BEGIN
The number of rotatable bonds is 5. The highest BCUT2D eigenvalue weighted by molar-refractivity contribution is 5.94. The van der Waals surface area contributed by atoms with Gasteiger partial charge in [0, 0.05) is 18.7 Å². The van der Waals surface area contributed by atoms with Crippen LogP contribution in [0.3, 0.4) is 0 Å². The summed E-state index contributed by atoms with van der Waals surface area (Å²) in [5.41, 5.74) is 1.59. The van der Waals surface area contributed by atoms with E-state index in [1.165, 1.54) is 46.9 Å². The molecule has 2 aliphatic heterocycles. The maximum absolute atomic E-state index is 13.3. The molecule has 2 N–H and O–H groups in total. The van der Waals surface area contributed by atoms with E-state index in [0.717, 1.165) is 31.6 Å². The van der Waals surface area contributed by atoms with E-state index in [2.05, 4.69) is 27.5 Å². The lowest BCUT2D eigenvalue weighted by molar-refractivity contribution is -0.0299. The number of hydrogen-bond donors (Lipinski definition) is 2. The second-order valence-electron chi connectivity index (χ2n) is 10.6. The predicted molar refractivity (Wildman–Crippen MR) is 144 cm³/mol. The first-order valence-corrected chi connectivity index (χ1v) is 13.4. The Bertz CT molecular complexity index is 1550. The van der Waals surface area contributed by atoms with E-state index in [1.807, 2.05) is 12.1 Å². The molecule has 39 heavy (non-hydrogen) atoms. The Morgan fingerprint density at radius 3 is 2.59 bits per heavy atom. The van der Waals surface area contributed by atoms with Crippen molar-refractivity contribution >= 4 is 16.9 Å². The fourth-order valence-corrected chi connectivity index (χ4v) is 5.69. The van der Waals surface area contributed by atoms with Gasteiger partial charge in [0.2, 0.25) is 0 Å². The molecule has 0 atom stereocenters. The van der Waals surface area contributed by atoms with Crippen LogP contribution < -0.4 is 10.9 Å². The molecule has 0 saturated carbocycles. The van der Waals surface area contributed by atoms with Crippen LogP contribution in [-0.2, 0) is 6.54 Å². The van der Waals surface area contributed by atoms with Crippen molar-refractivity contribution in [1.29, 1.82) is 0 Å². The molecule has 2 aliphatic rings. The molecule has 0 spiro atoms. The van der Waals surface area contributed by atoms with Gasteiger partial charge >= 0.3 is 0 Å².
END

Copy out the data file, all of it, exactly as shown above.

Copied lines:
The number of rotatable bonds is 5. The highest BCUT2D eigenvalue weighted by molar-refractivity contribution is 5.94. The van der Waals surface area contributed by atoms with Gasteiger partial charge in [0, 0.05) is 18.7 Å². The van der Waals surface area contributed by atoms with Crippen LogP contribution in [0.3, 0.4) is 0 Å². The summed E-state index contributed by atoms with van der Waals surface area (Å²) in [5.41, 5.74) is 1.59. The van der Waals surface area contributed by atoms with E-state index in [1.165, 1.54) is 46.9 Å². The molecule has 2 aliphatic heterocycles. The maximum absolute atomic E-state index is 13.3. The molecule has 2 N–H and O–H groups in total. The van der Waals surface area contributed by atoms with E-state index in [0.717, 1.165) is 31.6 Å². The van der Waals surface area contributed by atoms with E-state index in [2.05, 4.69) is 27.5 Å². The lowest BCUT2D eigenvalue weighted by molar-refractivity contribution is -0.0299. The number of hydrogen-bond donors (Lipinski definition) is 2. The second-order valence-electron chi connectivity index (χ2n) is 10.6. The predicted molar refractivity (Wildman–Crippen MR) is 144 cm³/mol. The first-order valence-corrected chi connectivity index (χ1v) is 13.4. The Bertz CT molecular complexity index is 1550. The van der Waals surface area contributed by atoms with E-state index in [1.807, 2.05) is 12.1 Å². The molecule has 39 heavy (non-hydrogen) atoms. The Morgan fingerprint density at radius 3 is 2.59 bits per heavy atom. The van der Waals surface area contributed by atoms with Crippen molar-refractivity contribution >= 4 is 16.9 Å². The fourth-order valence-corrected chi connectivity index (χ4v) is 5.69. The van der Waals surface area contributed by atoms with Gasteiger partial charge in [0.2, 0.25) is 0 Å². The molecule has 0 atom stereocenters. The van der Waals surface area contributed by atoms with Crippen LogP contribution < -0.4 is 10.9 Å². The molecule has 0 saturated carbocycles. The van der Waals surface area contributed by atoms with Crippen LogP contribution in [-0.2, 0) is 6.54 Å². The van der Waals surface area contributed by atoms with Crippen molar-refractivity contribution in [1.29, 1.82) is 0 Å². The molecule has 2 aliphatic rings. The molecule has 0 spiro atoms. The van der Waals surface area contributed by atoms with Gasteiger partial charge >= 0.3 is 0 Å².